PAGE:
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Short Range Public Discussion
 
(Caution: Version displayed is not the latest version. - Issued 0800Z May 21, 2024)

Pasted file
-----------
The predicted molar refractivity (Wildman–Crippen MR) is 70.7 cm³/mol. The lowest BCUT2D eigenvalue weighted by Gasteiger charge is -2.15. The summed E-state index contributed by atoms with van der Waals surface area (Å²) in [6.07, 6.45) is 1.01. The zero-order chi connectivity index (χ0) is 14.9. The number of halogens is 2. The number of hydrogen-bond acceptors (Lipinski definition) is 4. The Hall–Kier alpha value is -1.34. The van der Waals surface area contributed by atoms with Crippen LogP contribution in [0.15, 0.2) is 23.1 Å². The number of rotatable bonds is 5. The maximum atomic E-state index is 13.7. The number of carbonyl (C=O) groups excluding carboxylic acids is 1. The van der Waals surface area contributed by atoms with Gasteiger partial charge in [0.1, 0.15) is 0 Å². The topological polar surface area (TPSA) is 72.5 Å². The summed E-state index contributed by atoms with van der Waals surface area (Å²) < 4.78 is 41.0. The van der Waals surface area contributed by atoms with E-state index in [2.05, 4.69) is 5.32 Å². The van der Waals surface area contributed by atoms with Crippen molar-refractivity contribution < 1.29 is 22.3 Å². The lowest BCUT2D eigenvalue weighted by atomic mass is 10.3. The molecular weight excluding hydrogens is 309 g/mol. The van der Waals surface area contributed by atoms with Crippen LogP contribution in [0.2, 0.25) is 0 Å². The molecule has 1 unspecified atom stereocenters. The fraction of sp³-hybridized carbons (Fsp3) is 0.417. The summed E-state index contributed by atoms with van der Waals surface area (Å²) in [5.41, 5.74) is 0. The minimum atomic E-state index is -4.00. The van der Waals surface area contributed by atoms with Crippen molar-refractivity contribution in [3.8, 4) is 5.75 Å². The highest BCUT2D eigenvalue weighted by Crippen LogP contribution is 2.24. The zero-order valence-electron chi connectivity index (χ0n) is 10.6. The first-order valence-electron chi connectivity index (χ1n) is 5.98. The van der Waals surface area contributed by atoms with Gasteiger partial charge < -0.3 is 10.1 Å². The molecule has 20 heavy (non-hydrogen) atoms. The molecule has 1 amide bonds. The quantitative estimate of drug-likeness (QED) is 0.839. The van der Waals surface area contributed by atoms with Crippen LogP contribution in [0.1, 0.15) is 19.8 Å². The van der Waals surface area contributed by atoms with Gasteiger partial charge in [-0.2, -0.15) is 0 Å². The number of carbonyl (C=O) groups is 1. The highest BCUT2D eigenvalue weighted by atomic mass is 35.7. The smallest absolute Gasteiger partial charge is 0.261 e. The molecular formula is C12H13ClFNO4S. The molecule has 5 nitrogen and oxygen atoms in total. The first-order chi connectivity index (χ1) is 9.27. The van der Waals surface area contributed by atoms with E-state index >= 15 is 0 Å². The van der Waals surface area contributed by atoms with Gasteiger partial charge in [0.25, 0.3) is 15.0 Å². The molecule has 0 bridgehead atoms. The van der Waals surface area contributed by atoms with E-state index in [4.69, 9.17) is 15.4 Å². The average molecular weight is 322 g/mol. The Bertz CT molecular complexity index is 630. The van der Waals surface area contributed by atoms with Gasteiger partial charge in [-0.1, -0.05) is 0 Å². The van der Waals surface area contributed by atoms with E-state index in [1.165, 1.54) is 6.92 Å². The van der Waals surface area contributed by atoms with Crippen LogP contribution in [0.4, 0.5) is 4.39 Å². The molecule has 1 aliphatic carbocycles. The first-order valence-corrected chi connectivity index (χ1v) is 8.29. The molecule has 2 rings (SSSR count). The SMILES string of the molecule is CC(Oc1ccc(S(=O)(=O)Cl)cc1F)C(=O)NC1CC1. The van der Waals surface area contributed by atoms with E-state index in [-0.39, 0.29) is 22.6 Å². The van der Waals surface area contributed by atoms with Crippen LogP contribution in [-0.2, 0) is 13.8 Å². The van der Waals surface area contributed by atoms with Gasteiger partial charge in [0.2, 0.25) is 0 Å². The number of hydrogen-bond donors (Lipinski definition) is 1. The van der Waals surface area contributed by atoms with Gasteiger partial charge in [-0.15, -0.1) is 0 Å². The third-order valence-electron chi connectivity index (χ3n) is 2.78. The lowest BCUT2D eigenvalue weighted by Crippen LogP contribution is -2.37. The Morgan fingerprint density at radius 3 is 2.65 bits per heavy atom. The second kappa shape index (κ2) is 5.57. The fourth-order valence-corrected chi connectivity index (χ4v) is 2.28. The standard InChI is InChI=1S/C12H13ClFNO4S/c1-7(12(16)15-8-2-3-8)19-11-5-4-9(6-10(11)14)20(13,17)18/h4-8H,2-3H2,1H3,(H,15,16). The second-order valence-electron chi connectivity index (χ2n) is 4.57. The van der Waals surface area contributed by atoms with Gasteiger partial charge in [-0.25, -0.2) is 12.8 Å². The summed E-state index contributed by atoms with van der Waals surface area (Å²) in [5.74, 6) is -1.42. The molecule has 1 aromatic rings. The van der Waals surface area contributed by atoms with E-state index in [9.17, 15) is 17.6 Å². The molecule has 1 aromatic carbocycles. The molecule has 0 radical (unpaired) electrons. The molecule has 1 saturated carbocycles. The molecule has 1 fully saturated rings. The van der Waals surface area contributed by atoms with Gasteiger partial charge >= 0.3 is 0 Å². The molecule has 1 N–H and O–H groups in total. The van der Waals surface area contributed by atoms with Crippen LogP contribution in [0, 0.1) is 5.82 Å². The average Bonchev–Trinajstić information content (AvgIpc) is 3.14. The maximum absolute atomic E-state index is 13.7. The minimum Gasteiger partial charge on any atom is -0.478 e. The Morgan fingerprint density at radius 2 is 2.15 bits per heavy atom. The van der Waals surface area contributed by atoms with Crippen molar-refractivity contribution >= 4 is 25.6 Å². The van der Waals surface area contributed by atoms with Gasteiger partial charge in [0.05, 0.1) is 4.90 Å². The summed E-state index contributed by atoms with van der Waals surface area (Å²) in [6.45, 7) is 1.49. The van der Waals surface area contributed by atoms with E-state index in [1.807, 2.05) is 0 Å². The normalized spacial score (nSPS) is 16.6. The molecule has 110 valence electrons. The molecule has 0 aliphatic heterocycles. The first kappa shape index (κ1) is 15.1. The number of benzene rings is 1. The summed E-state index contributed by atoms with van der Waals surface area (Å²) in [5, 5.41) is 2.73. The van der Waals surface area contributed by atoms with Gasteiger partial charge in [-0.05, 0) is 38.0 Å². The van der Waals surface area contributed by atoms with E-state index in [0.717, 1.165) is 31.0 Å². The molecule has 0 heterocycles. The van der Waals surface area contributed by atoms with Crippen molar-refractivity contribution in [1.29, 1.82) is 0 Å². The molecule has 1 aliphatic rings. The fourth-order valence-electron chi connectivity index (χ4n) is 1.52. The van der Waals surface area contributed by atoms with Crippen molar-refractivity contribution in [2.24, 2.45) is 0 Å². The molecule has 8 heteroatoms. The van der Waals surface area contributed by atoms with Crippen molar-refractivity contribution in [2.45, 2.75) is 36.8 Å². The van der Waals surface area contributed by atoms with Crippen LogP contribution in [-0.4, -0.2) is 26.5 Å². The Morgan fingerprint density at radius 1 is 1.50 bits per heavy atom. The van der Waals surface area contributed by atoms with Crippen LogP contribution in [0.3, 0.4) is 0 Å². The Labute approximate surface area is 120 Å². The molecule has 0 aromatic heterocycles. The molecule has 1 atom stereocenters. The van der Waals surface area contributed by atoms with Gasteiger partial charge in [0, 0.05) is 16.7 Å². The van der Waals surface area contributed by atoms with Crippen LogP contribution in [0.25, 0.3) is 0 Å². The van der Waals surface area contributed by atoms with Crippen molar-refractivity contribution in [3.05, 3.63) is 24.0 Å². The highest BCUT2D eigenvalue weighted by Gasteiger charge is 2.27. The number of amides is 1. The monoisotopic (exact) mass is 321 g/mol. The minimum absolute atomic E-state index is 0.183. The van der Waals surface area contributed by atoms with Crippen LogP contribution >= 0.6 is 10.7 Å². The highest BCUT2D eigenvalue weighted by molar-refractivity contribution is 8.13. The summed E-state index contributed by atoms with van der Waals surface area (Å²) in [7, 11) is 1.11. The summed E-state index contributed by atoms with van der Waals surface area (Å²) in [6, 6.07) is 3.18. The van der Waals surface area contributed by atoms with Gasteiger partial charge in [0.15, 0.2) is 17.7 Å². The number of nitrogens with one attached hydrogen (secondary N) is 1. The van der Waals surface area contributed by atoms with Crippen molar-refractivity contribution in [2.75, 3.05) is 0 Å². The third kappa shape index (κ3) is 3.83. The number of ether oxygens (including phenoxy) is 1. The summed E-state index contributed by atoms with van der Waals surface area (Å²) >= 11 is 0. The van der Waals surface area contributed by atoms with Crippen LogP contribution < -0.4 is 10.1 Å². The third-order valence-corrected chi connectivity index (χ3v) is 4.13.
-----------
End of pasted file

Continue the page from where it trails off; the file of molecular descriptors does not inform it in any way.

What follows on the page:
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Short Range Forecast Discussion NWS Weather Prediction Center College Park MD 400 AM EDT Tue May 21 2024 Valid 12Z Tue May 21 2024 - 12Z Thu May 23 2024 ...An increasing threat of severe weather and excessive rainfall as well as high winds expected to overspread the northern Plains and upper Midwest today through tonight and into Wednesday morning... ...Severe weather and heavy rain threat will emerge across the southern Plains to the mid-Mississippi Valley on Wednesday... ...Cool conditions with periods of shower and high elevation snow chances from the Rockies to the Pacific Northwest... ...Well above average temperatures across the central Plains will be replaced by cooler conditions but summer-like weather expected to continue across the southern Plains to the Northeast... A persistent weather pattern will continue to send energetic and fast-moving weather systems onshore from the Pacific Ocean into the Northwest through the short-range forecast period. These systems will tend to intensify as they reach into the mid-section of the country. One such system is developing and tracking toward the northeast across the central Plains this morning. The threat of severe weather and heavy rain will be expanding toward the upper Midwest by tonight along with increasingly windy conditions when the low pressure system is forecast to become quite deep and intense. Thunderstorms that erupt ahead of a potent cold front may contain damaging wind gusts, large hail, and a few tornadoes, from the central Plains to the Great Lakes, and especially over Iowa, where the Storm Prediction Center has issued a Moderate Risk of severe thunderstorms for later today. Heavy rain may also lead to scattered instances of flash flooding through tonight across the upper Midwest. The center of the system will begin to move into southern Canada by Wednesday morning with the heavy rain threat quickly decreasing across the Great Lakes but the winds will take extra time to subside there. As the low pressure system begins to move away into southern Canada on Wednesday, the trailing cold front will become nearly stationary across the southern Plains where the next phase of severe weather and excessive rainfall is forecast to emerge. It appears that these threats will expand toward the mid-Mississippi Valley Wednesday night where thunderstorms will tend to become slow-moving. Meanwhile, cool and unsettled weather underneath a broad upper trough is anticipated to remain locked-in over the Northwest and Rockies through at least midweek. Snow is possible into the higher elevations of Wyoming and Colorado today. Another upper trough will then bring the next round of mountain snows and low-elevation rain into the Northwest on Wednesday before overspreading the northern Rockies by early on Thursday where snow levels could drop to around 7000 feet. High temperatures in these regions are also expected to remain on the cooler side and 10 to 25 degrees below average. For areas south and east of the main storm system impacting the central U.S. this week, highs are expected to soar above average and into potentially record-breaking territory for certain spots. Widespread highs into the 80s and low 90s are forecast from the Midwest and Deep South to the Northeast through Wednesday, with mid-to-upper 90s and triple digits in parts of South Texas and the southern High Plains. This heat could be particularly dangerous for people dealing with a loss of power in parts of Texas. Warm overnight temperatures will offer little relief and high humidity could also lead to heat index readings over 110 degrees. Kong/Snell Graphics available at https://www.wpc.ncep.noaa.gov/basicwx/basicwx_ndfd.php